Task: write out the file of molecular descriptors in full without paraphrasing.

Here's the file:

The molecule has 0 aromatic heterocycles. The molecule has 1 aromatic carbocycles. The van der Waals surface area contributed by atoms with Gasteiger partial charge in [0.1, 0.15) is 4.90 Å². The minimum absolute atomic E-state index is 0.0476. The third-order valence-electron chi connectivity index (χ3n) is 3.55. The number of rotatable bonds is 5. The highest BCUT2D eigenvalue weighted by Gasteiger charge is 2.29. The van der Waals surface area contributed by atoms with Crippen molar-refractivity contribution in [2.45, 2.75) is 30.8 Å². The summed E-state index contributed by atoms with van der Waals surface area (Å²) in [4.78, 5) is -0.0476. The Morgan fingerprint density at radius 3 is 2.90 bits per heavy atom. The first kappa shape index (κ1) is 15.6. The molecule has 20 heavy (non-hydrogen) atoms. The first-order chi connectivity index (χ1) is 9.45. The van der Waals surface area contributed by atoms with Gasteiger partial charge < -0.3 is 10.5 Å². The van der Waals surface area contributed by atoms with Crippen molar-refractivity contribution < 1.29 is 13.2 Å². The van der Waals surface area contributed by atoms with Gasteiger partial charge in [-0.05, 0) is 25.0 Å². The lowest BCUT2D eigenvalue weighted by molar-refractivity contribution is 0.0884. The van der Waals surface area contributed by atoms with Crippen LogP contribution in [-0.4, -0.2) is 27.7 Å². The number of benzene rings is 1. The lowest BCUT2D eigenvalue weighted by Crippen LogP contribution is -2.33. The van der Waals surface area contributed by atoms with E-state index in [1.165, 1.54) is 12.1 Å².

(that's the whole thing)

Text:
The molecule has 0 aromatic heterocycles. The molecule has 1 aromatic carbocycles. The van der Waals surface area contributed by atoms with Gasteiger partial charge in [0.1, 0.15) is 4.90 Å². The minimum absolute atomic E-state index is 0.0476. The third-order valence-electron chi connectivity index (χ3n) is 3.55. The number of rotatable bonds is 5. The highest BCUT2D eigenvalue weighted by Gasteiger charge is 2.29. The van der Waals surface area contributed by atoms with Crippen molar-refractivity contribution in [2.45, 2.75) is 30.8 Å². The summed E-state index contributed by atoms with van der Waals surface area (Å²) in [4.78, 5) is -0.0476. The Morgan fingerprint density at radius 3 is 2.90 bits per heavy atom. The first kappa shape index (κ1) is 15.6. The molecule has 20 heavy (non-hydrogen) atoms. The first-order chi connectivity index (χ1) is 9.45. The van der Waals surface area contributed by atoms with Gasteiger partial charge < -0.3 is 10.5 Å². The van der Waals surface area contributed by atoms with Crippen molar-refractivity contribution < 1.29 is 13.2 Å². The van der Waals surface area contributed by atoms with Gasteiger partial charge in [-0.05, 0) is 25.0 Å². The lowest BCUT2D eigenvalue weighted by molar-refractivity contribution is 0.0884. The van der Waals surface area contributed by atoms with Crippen LogP contribution in [-0.4, -0.2) is 27.7 Å². The number of benzene rings is 1. The lowest BCUT2D eigenvalue weighted by Crippen LogP contribution is -2.33. The van der Waals surface area contributed by atoms with E-state index in [1.165, 1.54) is 12.1 Å².